GRAHAMSVILLE - It has been a momentous fall for Tri-Valley cross-country coach Chip Furman. Just weeks after being named to the Section IX Track and Field Hall of Fame for his illustrious high school …
GRAHAMSVILLE - It has been a momentous fall for Tri-Valley cross-country coach Chip Furman. Just weeks after being named to the Section IX Track and Field Hall of Fame for his illustrious high school and college achievements, his team garnered the school’s first-ever boys state cross-country championship. In the spirit of these momentous accomplishments, the Sullivan County Democrat has named him the Fall Coach of the Year. Furman was an All-American in high school and college. In his senior year at Tri-Valley, Furman won the state championship in cross-country and later became New York State’s first-ever steeplechase champion. Furman went on to North Carolina State to help his underdog Wolfpack team win an ACC cross-country championship.
Currently, just in his third year as head coach at Tri-Valley, Furman mentored his team to the zenith of the state. In true storybook fashion, the former NY state trooper came full circle returning to the school that spawned his love of running to inspire his young charges with the very lessons imprinted upon him by his high school coaches Joe and Missy Iatauro and his college coach the iconic Rollie Geiger. Furman’s ongoing story underscores the love and rewards of running and accentuates ho his life was strongly affected by the lessons the sport has taught him. “Running made my life go where it went,” he avers. Paying it forward, he is now passing on the values and methodology to his team including his sons, state runner-up junior Adam and speedy Van, one of the top freshmen in the state. The Furman brothers comprised two fifths of the scoring state championship Bears. Running is also a family venture though, he, his wife Julie and the boys don’t run together. His daughter Anna was impressive in modified X-C this fall.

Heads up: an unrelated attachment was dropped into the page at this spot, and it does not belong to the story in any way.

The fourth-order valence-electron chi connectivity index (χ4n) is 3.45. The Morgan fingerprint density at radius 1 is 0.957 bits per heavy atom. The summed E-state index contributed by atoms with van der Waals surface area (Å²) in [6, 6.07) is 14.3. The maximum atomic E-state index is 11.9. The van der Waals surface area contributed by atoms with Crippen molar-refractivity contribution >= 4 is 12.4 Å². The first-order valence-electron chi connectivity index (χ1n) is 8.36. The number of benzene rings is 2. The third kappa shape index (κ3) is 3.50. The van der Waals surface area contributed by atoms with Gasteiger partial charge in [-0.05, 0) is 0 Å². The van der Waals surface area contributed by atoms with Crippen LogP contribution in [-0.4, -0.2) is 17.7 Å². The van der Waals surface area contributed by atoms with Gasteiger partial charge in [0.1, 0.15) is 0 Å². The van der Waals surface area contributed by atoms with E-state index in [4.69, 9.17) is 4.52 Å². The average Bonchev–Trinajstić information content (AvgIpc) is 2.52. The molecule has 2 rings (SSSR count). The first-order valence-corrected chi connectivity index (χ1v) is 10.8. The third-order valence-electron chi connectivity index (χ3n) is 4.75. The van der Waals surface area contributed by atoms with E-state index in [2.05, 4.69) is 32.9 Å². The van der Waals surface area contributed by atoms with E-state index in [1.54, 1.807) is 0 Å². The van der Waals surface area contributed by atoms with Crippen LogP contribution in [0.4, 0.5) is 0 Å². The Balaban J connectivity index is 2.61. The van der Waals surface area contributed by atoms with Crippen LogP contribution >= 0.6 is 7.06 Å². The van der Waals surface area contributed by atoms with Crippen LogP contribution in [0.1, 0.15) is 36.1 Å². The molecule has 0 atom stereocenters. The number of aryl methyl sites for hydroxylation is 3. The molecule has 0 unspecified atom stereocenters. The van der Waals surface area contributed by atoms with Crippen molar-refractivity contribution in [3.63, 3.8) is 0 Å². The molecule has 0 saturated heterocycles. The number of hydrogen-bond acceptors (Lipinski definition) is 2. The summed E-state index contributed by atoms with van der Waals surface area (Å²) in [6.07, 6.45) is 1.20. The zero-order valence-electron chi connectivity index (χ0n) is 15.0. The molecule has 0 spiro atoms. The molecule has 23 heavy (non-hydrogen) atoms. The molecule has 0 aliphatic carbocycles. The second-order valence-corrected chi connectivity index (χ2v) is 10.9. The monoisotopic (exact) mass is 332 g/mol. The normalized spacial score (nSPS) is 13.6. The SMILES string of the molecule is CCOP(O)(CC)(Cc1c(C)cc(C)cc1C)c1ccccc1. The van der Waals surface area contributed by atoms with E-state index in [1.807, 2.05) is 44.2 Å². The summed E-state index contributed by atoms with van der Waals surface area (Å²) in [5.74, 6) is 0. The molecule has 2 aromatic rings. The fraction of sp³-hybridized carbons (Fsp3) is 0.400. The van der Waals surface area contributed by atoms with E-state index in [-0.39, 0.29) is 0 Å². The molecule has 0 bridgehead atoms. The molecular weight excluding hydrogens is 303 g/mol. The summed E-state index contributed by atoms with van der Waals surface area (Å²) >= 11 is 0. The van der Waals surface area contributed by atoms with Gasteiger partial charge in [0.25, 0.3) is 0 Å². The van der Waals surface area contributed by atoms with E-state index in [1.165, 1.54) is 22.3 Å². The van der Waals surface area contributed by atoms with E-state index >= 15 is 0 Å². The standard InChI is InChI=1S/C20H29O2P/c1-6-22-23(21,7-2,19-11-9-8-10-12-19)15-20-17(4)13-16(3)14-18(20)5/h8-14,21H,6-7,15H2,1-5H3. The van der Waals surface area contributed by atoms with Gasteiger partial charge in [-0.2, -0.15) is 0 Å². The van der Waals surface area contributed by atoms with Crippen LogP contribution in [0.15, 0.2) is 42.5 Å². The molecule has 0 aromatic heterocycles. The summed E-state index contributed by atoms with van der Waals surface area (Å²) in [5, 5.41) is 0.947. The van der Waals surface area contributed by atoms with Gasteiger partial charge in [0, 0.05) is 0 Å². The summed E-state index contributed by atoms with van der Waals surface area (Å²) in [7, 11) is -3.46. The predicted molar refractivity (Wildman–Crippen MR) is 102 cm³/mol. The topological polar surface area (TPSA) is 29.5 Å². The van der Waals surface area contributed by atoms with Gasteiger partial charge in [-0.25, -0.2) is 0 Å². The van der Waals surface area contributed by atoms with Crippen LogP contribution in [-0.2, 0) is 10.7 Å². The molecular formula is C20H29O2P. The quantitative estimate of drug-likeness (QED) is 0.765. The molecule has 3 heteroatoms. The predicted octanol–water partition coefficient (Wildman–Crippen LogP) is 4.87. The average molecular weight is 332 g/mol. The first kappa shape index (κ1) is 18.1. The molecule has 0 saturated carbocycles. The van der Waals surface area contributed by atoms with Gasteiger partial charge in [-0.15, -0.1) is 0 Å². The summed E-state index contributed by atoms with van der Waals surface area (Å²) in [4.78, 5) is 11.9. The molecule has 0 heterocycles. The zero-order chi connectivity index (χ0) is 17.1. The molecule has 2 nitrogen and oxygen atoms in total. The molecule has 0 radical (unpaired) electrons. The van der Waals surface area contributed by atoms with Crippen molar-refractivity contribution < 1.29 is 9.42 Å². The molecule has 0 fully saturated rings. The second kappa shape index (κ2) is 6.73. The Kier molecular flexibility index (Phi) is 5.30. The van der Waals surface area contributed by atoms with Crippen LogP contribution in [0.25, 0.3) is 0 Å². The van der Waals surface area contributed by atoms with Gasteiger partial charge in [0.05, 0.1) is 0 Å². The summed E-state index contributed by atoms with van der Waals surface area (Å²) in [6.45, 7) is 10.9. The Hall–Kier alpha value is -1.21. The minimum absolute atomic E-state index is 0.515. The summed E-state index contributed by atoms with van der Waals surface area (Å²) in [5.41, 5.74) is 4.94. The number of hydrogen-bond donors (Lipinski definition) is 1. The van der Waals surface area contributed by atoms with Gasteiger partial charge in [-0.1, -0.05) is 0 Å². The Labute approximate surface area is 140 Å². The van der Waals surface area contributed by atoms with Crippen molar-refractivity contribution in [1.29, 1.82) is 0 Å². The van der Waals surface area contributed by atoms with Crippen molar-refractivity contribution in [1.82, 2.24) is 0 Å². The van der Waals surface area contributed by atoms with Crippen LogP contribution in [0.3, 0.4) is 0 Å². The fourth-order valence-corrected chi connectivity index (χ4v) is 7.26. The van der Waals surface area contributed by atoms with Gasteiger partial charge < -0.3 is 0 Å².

There is all the world of difference between wishing to be successful and doing what is needed to reach that goal. All coaches and athletes enter a season with dreams of doing well, and of hopefully garnering elusive division, league or sectional championships. And, in those few cases wherein teams that have the talent and potential to do so, vying for that rare holy grail of sports, a state championship. Success does not come for the mere wishing of it. Nor is it an overnight phenomenon.
Furman’s coaching success has its roots five years ago when he started to coach the modified team that now includes four of five of his state champion top runners. Van was too young at the time but was picking up the valuable lessons from both his dad and brother. Furman’s goal was to instill in them the mindset of Tri-Valley running which included workouts taken straight out of the Iatauros’ playbook. “We mixed it up with hills, banks, strides, and repeats with distance.” Having worked as a state trooper from 1999-2019, Furman knew that his sons were coming of age to compete. So, he and his wife Julie conferred, and he decided to retire from the state police to continue to work on the family farm and to coach.